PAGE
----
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Privacy Law and Policy Reporter

Privacy Law and Policy Reporter (PLPR)
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Privacy Law & Policy Reporter --- "private parts" [2003] PrivLawPRpr 22; (2003) 10(1) Privacy Law and Policy Reporter 20

private parts

NSW Privacy Commissioner resigns

Chris Puplick has resigned as NSW Privacy Commissioner and as President of the Anti-Discrimination Board. He resigned on 2 May 2003, having been Executive Member of the NSW Privacy Committee since 1992 and the inaugural NSW Privacy Commissioner since 1999.

Mr Puplick made a personal statement at the time of his resignation which said in part:

Over the course of the last several weeks the Anti-Discrimination Board of New South Wales and myself as President have been the subject of serious adverse comment in the Parliament and in sections of the media. Our report Race for the Headlines has been widely misrepresented and misinterpreted in the media. The Premier himself has been critical of the work of the Board and I believe it is not possible for the Board to be an effective advocate for human rights in New South Wales in the absence of his personal support.

More recently allegations have been raised in the press which call in to question my impartiality and integrity in relation to the handling of a case in which the complainant was known to me personally. I reject utterly any implication that I acted improperly in this case.

Stating that an email he had sent during the course of an investigation had been ‘seriously misconstrued’, he concluded that ‘as a result of these events and the potential damage to the well deserved reputation that the Board has for integrity in dealing with complainants it would be best were I to tender my resignation to the Attorney-General’.

Mr Puplick had previously come under attack from the Premier in State Parliament, and over the past two years had been involved in a number of public disputes with various Ministers over both privacy and discrimination issues.

Federal Privacy Commissioner Malcolm Crompton has acknowledged Mr Puplick’s significant contributions to the national and international debate on privacy issues and that he ‘has not stepped away from speaking out to ensure all members of the community are aware of their rights’.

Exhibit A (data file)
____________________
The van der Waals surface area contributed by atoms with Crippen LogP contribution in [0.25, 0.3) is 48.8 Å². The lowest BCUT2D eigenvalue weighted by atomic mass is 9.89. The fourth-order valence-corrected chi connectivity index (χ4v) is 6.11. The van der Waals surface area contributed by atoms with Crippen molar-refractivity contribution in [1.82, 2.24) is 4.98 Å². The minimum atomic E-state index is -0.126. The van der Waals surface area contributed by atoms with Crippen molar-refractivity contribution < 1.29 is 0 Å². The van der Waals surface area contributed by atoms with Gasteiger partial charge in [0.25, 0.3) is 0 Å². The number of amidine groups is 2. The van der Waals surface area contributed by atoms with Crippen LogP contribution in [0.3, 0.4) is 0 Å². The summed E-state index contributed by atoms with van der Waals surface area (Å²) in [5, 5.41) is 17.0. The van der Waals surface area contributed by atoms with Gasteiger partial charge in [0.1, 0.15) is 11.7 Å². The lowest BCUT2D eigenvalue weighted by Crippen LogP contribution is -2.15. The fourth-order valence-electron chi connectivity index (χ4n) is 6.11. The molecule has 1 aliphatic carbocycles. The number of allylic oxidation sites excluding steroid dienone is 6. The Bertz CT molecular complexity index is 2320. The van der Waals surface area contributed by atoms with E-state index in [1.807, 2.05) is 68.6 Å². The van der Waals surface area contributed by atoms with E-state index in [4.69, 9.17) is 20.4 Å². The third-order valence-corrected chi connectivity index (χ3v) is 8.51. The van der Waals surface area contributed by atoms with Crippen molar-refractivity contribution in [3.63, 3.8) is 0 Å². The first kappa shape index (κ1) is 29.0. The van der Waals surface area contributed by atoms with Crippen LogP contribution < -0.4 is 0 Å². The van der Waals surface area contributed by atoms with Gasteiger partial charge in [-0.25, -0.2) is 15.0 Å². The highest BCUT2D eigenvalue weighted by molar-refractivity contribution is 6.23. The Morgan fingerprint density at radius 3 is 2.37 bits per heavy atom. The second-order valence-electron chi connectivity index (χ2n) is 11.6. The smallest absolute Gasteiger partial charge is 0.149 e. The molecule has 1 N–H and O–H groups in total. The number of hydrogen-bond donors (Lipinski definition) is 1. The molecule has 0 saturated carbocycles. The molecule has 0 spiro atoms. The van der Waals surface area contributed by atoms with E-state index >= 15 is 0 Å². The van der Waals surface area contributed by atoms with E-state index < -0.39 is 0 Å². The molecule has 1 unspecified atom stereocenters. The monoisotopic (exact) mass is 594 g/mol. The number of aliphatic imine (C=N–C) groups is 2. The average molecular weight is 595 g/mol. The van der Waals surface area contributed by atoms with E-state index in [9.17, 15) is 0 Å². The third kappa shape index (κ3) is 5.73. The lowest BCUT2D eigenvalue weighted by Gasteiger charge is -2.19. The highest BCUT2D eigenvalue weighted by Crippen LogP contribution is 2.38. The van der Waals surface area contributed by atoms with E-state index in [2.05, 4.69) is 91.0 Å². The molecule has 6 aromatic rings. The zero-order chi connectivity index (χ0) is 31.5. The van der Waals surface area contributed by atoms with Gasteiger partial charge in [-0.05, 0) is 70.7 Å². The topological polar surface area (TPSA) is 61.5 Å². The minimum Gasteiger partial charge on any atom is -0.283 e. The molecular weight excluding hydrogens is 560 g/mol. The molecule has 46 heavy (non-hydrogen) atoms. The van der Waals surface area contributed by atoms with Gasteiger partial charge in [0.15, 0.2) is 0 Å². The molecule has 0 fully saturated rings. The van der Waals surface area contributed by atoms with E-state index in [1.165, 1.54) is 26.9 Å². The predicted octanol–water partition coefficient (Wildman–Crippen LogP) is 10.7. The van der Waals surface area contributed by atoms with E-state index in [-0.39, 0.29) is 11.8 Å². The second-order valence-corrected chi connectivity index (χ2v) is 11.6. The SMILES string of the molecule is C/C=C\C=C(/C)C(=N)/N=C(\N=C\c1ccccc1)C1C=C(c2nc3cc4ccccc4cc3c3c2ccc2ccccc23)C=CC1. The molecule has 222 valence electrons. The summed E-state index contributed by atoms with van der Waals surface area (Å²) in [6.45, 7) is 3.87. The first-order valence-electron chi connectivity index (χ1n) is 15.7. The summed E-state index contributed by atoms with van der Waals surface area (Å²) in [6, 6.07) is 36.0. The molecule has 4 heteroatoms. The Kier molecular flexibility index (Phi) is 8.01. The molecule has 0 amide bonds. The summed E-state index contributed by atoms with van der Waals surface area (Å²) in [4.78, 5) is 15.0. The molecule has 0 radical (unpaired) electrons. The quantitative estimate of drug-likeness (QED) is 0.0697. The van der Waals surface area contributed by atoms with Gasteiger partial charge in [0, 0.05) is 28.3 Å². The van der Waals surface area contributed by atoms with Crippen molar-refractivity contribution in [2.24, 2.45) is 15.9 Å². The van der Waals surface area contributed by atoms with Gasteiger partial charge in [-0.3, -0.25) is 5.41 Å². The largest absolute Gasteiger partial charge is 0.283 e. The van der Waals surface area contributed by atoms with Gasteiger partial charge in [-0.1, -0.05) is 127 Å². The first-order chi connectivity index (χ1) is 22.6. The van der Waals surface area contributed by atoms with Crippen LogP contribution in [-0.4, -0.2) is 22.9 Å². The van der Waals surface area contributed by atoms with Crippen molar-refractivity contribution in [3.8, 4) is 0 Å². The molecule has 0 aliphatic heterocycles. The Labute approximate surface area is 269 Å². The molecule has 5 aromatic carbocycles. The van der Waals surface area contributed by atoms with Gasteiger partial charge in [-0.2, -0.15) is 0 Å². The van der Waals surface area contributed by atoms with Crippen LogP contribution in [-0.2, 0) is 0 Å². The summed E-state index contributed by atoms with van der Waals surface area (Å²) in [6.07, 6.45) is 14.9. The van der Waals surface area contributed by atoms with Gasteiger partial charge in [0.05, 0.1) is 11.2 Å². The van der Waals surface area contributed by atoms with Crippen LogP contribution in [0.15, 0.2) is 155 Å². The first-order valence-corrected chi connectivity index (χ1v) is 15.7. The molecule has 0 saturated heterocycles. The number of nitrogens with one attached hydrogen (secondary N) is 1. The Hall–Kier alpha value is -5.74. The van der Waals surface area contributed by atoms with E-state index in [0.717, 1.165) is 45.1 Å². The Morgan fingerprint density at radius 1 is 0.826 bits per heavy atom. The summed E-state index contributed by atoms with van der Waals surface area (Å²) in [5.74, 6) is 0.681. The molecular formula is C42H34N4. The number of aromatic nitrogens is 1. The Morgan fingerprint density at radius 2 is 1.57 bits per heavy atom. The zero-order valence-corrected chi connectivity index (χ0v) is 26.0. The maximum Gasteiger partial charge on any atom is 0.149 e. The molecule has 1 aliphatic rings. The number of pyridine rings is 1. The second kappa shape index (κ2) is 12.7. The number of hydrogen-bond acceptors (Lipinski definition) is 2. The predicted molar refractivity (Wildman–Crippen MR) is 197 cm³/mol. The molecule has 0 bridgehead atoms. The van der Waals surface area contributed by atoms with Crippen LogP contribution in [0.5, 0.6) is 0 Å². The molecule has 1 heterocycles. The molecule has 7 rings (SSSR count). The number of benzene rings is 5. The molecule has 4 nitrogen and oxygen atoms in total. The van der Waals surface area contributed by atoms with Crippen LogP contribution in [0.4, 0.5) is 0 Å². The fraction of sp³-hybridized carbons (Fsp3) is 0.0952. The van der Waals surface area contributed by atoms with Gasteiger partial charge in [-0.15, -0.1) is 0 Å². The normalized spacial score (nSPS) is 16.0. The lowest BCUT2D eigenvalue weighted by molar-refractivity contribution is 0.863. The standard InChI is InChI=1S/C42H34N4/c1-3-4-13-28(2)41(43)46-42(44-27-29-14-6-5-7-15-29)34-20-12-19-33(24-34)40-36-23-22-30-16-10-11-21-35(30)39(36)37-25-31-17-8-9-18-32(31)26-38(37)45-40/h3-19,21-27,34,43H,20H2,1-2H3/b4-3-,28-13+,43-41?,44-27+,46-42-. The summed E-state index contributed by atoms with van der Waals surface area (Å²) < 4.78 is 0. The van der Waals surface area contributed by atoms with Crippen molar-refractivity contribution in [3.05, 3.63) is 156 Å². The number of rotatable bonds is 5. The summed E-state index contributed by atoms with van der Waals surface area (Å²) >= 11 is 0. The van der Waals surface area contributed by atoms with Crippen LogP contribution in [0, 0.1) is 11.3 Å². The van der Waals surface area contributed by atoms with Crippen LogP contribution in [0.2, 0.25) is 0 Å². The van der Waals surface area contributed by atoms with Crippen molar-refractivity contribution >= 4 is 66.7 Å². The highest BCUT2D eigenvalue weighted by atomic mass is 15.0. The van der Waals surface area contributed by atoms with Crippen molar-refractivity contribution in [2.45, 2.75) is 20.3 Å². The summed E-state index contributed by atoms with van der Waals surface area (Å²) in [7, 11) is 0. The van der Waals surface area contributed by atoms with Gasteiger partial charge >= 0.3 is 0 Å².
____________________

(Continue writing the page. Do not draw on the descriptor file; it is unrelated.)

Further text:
The Australian Privacy Foundation (APF) has expressed its appreciation to Mr Puplick for his active defence of privacy interests throughout his term, including his willingness to publicly confront powerful government and commercial interests when he considered this was necessary. His departure is a loss to the protection of privacy. l

WA plans privacy Act

Western Australian Attorney-General Jim McGinty is seeking public comment (by 30 June) on proposals for public sector privacy legislation for WA. The Government’s discussion paper proposes a law which would give the State’s Information Commissioner the additional role of Privacy Commissioner, with a function to investigate and mediate complaints, and issue compliance notices in the case of repeat or serious breaches. A new State Administrative Tribunal would review determinations by the Commissioner and could award damages. The information privacy principles are to be drawn from other Australian laws, rather than any one model, which should give us a fourth distinct set in our public sector laws. Health information would be included in the same Act. The proposals will be analysed in a later PLPR. l

See < cfm?MinId=06&Section=0051> for details.

Crompton solicits SPAM

The National Office for the Information Economy (NOIE) report on email spam recommends that ASIC, ACCC and the Privacy Commissioner fully apply the laws they administer to spammers. Federal Privacy Commissioner Malcolm Crompton responded, ‘I encourage individuals who have been spammed by Australian organisations to take up the matter with the organisation’ and if that failed to complain to him. He said, ‘My Office, within current resource constraints, will use the full extent of the Privacy Act to combat the spam problem.’ See the article on South Korea’s spam legislation in this issue for a different approach. l

Commissioners to confer with the rich

The Australian Privacy Commissioner will host the annual International Data Protection and Privacy Commissioner’s Conference in September 2003, for only the second time. Attendance fees are $1250 for the two and a half day event, with concessions only for officials. This should ensure that it is an event for the big end of town only, with very little NGO or other civil society representation. Periodic hosting of these conferences is a good idea if it exposes Australians to international thinking on privacy issues, but this is not achieved if only business and government get to attend. It should be possible for the Commissioner to provide concessional attendance (minus expensive dinners) for at least a few less wealthy NGOs, without subsidising those with the resources to attend. l

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